APD-U’s analysis doesn’t point to any specific projects as being the harbinger of displacement, nor does it specifically say that Opportunity Zone designation is the root cause of displacement. It’s simply pointing out existing factors in those areas that make certain residents and businesses more or less vulnerable to displacement, which the project team defined as involuntary movement of residents or businesses due to market forces.

APD-U’s analysis focuses on property taxes and rents as the primary market drivers of displacement. As market conditions change, perhaps due to a wave of incoming investment attracted by a nearby stadium or investors taking advantage of a new tax break, the assumption is property taxes and most rents will rise.

Using public census data and data from Georgia’s Department of Revenue, APD-U ranked households and businesses into four categories, from most to least at risk of displacement. Households on fixed incomes and at lower income levels are more at risk of displacement, as well as smaller businesses. Households with higher income levels are less at risk, as are those living in subsidized housing — meaning their rents are subject to legal restrictions. Larger businesses, assuming they are more likely to own their properties, are also less at risk of displacement. APD-U still wants to do further research to test this assumption.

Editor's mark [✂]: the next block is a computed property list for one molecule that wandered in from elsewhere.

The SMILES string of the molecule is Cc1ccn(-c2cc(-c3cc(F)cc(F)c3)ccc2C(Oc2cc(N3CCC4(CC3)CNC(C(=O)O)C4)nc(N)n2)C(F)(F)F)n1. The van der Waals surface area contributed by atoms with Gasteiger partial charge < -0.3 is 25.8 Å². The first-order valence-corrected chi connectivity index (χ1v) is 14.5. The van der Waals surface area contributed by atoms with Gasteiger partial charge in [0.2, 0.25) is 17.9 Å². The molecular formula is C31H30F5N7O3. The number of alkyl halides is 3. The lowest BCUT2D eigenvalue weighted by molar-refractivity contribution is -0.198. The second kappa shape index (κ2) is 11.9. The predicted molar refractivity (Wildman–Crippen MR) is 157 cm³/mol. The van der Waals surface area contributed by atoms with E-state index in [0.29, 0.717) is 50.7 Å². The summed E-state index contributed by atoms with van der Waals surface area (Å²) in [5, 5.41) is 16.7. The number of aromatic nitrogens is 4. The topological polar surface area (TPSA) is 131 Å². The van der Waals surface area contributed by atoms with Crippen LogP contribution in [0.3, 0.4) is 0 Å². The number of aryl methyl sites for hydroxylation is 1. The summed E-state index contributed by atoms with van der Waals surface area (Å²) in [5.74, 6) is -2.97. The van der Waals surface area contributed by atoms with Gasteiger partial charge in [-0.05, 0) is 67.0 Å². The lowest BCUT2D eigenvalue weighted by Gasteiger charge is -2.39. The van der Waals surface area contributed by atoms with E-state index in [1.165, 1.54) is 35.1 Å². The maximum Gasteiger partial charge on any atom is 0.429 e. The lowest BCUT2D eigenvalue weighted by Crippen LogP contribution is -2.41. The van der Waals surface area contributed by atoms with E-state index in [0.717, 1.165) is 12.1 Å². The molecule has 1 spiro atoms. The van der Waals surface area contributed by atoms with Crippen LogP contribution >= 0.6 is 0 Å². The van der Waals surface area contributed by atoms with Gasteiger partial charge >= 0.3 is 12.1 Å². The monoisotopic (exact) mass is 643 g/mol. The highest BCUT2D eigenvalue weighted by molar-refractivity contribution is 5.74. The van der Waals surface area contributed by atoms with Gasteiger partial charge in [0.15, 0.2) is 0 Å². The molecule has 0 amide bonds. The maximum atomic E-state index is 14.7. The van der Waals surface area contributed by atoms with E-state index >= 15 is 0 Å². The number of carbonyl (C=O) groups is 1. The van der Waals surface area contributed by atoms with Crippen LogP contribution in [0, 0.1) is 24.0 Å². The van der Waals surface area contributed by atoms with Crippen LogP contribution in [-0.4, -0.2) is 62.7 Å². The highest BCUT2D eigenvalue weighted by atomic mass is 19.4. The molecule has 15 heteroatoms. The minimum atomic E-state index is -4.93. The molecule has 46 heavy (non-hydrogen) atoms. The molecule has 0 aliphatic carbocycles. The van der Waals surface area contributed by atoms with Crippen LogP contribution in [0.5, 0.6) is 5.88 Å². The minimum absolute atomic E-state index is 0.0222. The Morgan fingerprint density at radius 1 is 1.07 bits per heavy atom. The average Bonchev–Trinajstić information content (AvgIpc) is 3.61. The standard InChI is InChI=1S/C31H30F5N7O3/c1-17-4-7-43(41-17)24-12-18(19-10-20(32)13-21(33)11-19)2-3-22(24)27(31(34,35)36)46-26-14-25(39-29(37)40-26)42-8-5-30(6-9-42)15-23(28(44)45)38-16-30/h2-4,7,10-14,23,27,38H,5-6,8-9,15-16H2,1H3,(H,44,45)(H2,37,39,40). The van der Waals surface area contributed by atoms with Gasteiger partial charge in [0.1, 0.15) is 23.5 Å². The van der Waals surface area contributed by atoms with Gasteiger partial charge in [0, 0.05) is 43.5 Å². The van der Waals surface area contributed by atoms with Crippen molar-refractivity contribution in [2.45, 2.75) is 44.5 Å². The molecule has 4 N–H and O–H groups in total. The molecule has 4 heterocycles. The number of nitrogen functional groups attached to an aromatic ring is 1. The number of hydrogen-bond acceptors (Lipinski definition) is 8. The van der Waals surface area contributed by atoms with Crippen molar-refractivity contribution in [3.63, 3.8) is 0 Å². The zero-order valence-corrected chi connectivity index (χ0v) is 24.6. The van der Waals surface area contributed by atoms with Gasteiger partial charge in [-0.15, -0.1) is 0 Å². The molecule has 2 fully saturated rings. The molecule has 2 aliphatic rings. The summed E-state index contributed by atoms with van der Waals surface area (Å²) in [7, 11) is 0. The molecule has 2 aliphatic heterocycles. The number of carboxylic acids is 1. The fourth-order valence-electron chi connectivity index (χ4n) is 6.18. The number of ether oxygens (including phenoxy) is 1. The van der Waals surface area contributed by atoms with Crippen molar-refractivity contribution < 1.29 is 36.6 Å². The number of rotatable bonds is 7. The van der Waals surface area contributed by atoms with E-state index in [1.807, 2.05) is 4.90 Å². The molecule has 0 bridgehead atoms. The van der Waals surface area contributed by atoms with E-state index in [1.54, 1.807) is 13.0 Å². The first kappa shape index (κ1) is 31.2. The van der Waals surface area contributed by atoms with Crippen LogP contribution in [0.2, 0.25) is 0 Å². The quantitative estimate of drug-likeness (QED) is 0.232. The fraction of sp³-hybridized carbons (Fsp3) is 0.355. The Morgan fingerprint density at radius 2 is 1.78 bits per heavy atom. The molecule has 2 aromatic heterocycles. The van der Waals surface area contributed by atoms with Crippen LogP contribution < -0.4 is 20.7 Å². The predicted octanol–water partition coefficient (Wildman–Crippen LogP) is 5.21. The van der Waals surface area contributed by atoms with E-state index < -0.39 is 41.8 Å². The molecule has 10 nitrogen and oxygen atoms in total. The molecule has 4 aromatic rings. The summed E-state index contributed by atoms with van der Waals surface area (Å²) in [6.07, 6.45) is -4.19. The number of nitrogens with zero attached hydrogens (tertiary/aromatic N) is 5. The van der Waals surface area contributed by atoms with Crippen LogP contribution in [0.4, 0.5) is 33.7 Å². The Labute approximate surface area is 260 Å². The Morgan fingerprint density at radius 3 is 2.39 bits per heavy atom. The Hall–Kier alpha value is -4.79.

In Atlanta’s West End, APD-U’s analysis shows 1,161 renter households, 743 of whom are at Level 1 risk of displacement, the highest level. Meanwhile out of 251 homeowners, just 50 are at Level 1 risk of displacement.

Out of 112 businesses in the West End census tract, 78 are at Level 1 risk of displacement.

The analysis framework comes out of the APD-U’s 30-plus years of experience as planners and as developers themselves. In recent years, the firm has done some type of anti-displacement analysis in cities like Houston, Cincinnati, Charlotte, and Chattanooga.

In addition to the Atlanta westside analysis, the firm has also previously performed an anti-displacement or “community stabilization” study of the Atlanta BeltLine — though the BeltLine project didn’t commission that study until 2018, years after the project got underway.

“We’ve had a few people say they don’t like saying ‘anti-displacement,’ it sounds bad, so they call it community-stabilization,” says Wiles. “We’ve also called it community retention work, or suitability analysis. It’s always the same thing because we’re always concerned about how do we keep the legacy residents there, how can they stay where they are.”